Andy Warhol’s Aspen New Year’s Eves
Skiing poorly on Buttermilk, celebrity-spotting, party-hunting and altitude sickness are time-honored elements of a classic New Year’s Eve visit to Aspen for the international jet set.
Andy Warhol checked all those boxes – and of course had some fun, too – during his visits to Aspen to ring in three New Years during the 1980s. Warhol’s local history went back to the 1950s for art exhibitions and visits with his Carbondale-based patrons and friends John and Kimiko Powers. These glitzier holiday trips put Warhol on snow with his boyfriend Jon Gould, an athlete more prone to mountain snowsports than the artist, and at A-list gatherings here with everybody from John Denver and Jack Nicholson to Elizabeth Paepcke and John Oates, Barbi Benton and Buzz Aldrin, Bob Rafelson and Baby Jane Holzer, Cornelia Guest and Tab Hunter and Jimmy Buffett. His camera and journal in tow, Warhol documented the scene and the scenery.
As the Aspen Art Museum celebrates its monumental career survey “Andy Warhol: Lifetimes,” here a are some high points from the artist New Year’s Eves in Aspen.
Warhol and artist Christopher Makos ventured to Buttermilk Ski Area for a Powder Pandas lesson with instructor Gary Bonn.
“We did about two hours of zig-zagging and going up on the handrail and you just sort of sit on the thing and go up the whole hill, and it was really fun,” he wrote in his journal on Dec. 30. “It was easy, all the two-year-olds skiing with me, and if you start when you’re two you can really go with the waves and relax and become a good skier, but I was so tense. I fell three times.”
Warhol also had an “altitude problem” during this stay, and popped into Aspen Valley Hospital to check if he’d broken his wrist in his many falls on Panda Peak (he hadn’t).
He also soaked up the local enthusiasm for fresh powder – “the best snow they ever had,” he reported – and enjoyed seeing people outside of his New York element: “Met all these people who were surprised seeing me and I didn’t recognize them in their ski clothes,” he wrote.
Warhol rang in 1983 at Jimmy Buffett’s “all country-western” party, though the journal doesn’t specify whether the bash was at Buffett’s legendary Old Snowmass home or off-site somewhere else. The guest list included that included Jack Nicholson (“Jack’s got a big fat belly now,” Warhol wrote) with Anjelica Huston, Barry Diller and Diana Ross.
He also noted he was invited to – but apparently didn’t attend – Sonny Bono’s wedding at the Aspen Chapel and went out with TV actress Cathy Lee Crosby and a group to Aspen’s era-defining disco Andre’s.
“It was like trying to get into Studio 54,” he wrote.
On New Year’s Day, a group including Makos, Gould and Denver-based photographer Mark Sink went snowmobiling in the Maroon Creek Valley from T-Lazy-7 ranch.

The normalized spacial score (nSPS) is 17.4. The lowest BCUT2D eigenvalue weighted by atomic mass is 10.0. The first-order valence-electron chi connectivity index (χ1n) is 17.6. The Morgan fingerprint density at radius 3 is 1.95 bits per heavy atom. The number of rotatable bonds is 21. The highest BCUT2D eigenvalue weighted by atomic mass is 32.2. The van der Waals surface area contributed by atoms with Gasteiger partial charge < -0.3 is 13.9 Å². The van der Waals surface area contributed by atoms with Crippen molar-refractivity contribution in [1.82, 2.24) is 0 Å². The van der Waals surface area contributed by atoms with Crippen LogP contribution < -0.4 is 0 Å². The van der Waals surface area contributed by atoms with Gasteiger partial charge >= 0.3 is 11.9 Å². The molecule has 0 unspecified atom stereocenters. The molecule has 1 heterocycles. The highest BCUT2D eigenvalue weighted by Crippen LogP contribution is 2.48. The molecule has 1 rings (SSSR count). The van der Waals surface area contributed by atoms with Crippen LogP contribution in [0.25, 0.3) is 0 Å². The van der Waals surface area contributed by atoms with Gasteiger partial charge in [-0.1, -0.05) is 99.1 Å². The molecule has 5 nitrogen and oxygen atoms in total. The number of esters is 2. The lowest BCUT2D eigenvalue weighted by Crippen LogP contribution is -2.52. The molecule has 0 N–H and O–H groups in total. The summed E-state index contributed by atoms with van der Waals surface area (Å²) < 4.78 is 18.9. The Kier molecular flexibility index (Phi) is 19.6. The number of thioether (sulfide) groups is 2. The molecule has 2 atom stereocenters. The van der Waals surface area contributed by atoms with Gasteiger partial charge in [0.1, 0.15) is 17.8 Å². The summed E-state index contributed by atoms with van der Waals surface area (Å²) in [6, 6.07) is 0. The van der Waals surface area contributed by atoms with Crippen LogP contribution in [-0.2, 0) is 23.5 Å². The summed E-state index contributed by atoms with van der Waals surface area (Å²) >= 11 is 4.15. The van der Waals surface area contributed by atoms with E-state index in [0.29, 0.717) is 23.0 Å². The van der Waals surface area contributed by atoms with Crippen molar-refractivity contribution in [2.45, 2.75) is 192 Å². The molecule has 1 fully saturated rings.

“Something strange happened,” Warhol wrote of the experience. “I though Jon was trying to kill me. We were on a snowmobile and he pushed me over a cliff. I thought he did it on purpose. But somehow there were trees there and I fell off into a deep snow. We rode to the house, that was fun, but I didn’t realize till I get back how scary going off the cliff was.”
Sink, in an interview this fall, explained that he had sprayed snow in Gould’s face on the joyride, which caused Gould to veer off-course. The good-time spirit of the incident is captured in Sink’s photos of Warhol giddily smiling as he dug out from the crash.
It should be no surprise that Warhol sought out Elizabeth Paepcke, the co-founder of the Aspen Skiing Co. and progenitor of Aspen as a utopia, wife to the late Walter Paepcke. He went to her West End home (since demolished, it sat on the property above Hallam Lake where the Lewis family compound was recently completed).
“Met the Dowager of Aspen, the Grand Dame,” Warhol write on Dec. 31 with un-ironic appreciation.
Warhol noted with glee her nickname (“Pussy”), her “immaculate house” and her indomitable spirit.
“She’s 82 and she’s very beautiful,” Warhol wrote, “she looks like Katharine Hepburn. … An immaculate house and she runs up and down the stairs to get ginseng tea, she’s spry.”
Read more of The Aspen Times coverage of this winter’s exhibitions and Andy Warhol’s history in Aspen:
* “In Aspen with Andy Warhol,” Dec. 2, Aspen Times Weekly
* “Warhol exhibition begins winter-long run at Aspen Art Museum,” Dec. 4, The Aspen Times
* “Why another Warhol show?” Dec. 9, Aspen Times Weekly
* “Finding Warhol in ‘After and Before,’“ Dec. 16, Aspen Times Weekly
* “The Day Andy Warhol Visited the Times,” Dec. 23, Aspen Times Weekly
* “Inside the ‘Exploding Plastic Inevitable’ at the Aspen Art Museum,” Dec. 23, Aspen Times Weekly
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